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The Queen Mary day was opened by Béla Bollobás. His topic was random geometric graphs, but he started off with a nice summary of the facts about percolation on the square lattice in the plane. It turns out that the critical probability for bond percolation on the square lattice with 1-independent probabilities (that is, the value of edge-probability at which the probability of an infinite component switches from 0 to 1, if sets of edges which are vertex-disjoint are independent) is not greater than 0.8639. This played a role in what came later.

The main result consisted in the “*k* nearest” model: the vertices are chosen from a Poisson process with intensity 1 on the unit square (or the plane), and each vertex is joined to its *k* nearest neighbours. Various thresholds for interesting properties appeared. One of the main results asserted that the threshold for percolation in the plane is *k* ≤ 11. The novelty is that this is a mathematical theorem, not a physicist’s “theorem”; but it is only established with “near-certainty” (at least 1−10^{−150}).

The reason is that the proof involves evaluating a high-dimensional integral to see whether the value is greater than 0.8639. Of course the integral cannot be evaluated exactly, so Monte Carlo methods are used. They indicate that the required inequality holds, but of course there is some wiggle room for scepticism.

Naturally, this provoked a lot of discussion!

Two things delighted me. One was that four of the six talks were board talks. The other was that three of them involved symmetry, and used at least something about groups. One of these was by Yifei Zhao, who considered Cayley graphs, and showed that two conditions for quasirandomness (the discrepancy condition and the eigenvalue condition) are equivalent for Cayley graphs for any finite group. This had previously been established for abelian groups by Kohayakawa, Rödl and Schacht in 2003 using harmonic analysis, so the new proof uses “non-abelian harmonic analysis”. The complete independence of the group was striking. Another talk using symmetry was by David Conlon, who defined two operations on functions on a graph; roughly speaking, if either of these turns out to be a norm, then the graph satisfies Sidorenko’s conjecture. David (with Joonkyung Lee) has added greatly to the very small stock of known examples. He showed us why the bipartite graph derived from two parabolic subgroups of a finite reflection group always satisfies the conditions.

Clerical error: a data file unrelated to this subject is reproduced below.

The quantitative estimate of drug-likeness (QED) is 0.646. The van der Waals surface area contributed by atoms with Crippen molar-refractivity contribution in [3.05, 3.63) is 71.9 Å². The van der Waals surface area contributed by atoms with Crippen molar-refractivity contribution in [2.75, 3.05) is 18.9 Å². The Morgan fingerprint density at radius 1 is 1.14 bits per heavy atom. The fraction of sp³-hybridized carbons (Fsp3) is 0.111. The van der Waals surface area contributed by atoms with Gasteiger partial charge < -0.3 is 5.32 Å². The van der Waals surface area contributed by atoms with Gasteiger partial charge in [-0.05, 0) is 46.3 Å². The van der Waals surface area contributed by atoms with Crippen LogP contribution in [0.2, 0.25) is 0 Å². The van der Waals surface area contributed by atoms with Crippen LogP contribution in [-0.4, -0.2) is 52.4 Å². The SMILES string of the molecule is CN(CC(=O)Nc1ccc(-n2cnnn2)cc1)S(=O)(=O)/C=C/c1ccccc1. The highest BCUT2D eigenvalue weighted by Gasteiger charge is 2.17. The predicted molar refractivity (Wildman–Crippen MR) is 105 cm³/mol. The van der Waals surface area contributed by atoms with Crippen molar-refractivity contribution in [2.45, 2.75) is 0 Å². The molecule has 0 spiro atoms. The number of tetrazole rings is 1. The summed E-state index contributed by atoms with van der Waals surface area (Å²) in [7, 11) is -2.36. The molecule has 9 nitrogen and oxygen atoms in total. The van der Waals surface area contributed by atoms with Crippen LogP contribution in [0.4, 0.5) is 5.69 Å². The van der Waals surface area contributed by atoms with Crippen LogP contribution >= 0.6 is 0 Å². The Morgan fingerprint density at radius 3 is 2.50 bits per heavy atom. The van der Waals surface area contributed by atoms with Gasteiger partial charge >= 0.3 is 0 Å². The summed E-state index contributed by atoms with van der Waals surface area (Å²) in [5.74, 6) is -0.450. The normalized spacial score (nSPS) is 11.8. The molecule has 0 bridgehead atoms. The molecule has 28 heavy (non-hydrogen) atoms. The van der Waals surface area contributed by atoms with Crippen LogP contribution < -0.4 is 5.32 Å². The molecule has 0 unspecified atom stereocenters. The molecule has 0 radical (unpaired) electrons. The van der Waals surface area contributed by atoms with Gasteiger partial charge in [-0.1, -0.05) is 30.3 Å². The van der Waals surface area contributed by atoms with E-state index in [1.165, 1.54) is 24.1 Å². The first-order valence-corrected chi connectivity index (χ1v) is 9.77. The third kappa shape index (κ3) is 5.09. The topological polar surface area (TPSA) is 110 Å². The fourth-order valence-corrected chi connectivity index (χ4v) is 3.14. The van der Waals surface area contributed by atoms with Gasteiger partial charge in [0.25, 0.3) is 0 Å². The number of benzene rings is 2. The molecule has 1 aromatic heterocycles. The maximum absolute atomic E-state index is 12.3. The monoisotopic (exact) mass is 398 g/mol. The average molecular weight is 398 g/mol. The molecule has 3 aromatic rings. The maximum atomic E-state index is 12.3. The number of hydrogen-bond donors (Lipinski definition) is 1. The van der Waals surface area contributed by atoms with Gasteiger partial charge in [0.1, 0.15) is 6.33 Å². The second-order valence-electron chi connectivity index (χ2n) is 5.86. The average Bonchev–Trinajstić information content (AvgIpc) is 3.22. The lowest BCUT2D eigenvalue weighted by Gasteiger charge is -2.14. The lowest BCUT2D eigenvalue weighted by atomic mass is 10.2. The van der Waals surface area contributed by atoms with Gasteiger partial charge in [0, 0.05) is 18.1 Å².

The third talk invoking symmetry, one which interested me most closely, was by Imre Leader, on combinatorial games. [There are some things wrong with this write-up, which I have tried to correct in the comments below.] Such a game is defined by a set (usually finite) called the “board”, wich a collection of subsets called “lines”; players alternate in choosing an element of the board, and in normal play the player who first gets a line is the winner. Imre showed us the classical “strategy-stealing” argument showing that the game cannot be a second-player win. (If the second player had a winning strategy, the first player can make a first move anywhere and then follow the winning strategy: the extra element doesn’t hurt, and if the strategy says to choose it, then the player chooses another element arbitrarily.)